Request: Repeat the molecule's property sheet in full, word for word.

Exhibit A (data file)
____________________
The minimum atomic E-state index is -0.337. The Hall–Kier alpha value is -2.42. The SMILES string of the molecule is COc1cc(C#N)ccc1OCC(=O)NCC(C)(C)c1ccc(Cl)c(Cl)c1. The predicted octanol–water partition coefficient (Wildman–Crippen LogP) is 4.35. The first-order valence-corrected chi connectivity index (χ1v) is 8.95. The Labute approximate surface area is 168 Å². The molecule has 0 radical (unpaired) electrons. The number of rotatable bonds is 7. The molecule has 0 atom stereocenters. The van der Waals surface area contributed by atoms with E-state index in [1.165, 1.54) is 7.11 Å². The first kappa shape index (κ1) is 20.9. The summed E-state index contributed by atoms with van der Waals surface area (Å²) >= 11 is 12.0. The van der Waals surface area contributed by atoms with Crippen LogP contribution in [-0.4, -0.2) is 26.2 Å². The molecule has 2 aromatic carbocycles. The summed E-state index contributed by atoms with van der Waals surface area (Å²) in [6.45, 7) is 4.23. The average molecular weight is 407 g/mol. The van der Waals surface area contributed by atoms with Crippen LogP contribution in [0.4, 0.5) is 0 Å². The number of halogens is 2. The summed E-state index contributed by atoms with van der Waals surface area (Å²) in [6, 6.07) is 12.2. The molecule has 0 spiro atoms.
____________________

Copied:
The minimum atomic E-state index is -0.337. The Hall–Kier alpha value is -2.42. The SMILES string of the molecule is COc1cc(C#N)ccc1OCC(=O)NCC(C)(C)c1ccc(Cl)c(Cl)c1. The predicted octanol–water partition coefficient (Wildman–Crippen LogP) is 4.35. The first-order valence-corrected chi connectivity index (χ1v) is 8.95. The Labute approximate surface area is 168 Å². The molecule has 0 radical (unpaired) electrons. The number of rotatable bonds is 7. The molecule has 0 atom stereocenters. The van der Waals surface area contributed by atoms with E-state index in [1.165, 1.54) is 7.11 Å². The first kappa shape index (κ1) is 20.9. The summed E-state index contributed by atoms with van der Waals surface area (Å²) >= 11 is 12.0. The van der Waals surface area contributed by atoms with Crippen LogP contribution in [-0.4, -0.2) is 26.2 Å². The molecule has 2 aromatic carbocycles. The summed E-state index contributed by atoms with van der Waals surface area (Å²) in [6.45, 7) is 4.23. The average molecular weight is 407 g/mol. The van der Waals surface area contributed by atoms with Crippen LogP contribution in [0.4, 0.5) is 0 Å². The number of halogens is 2. The summed E-state index contributed by atoms with van der Waals surface area (Å²) in [6, 6.07) is 12.2. The molecule has 0 spiro atoms.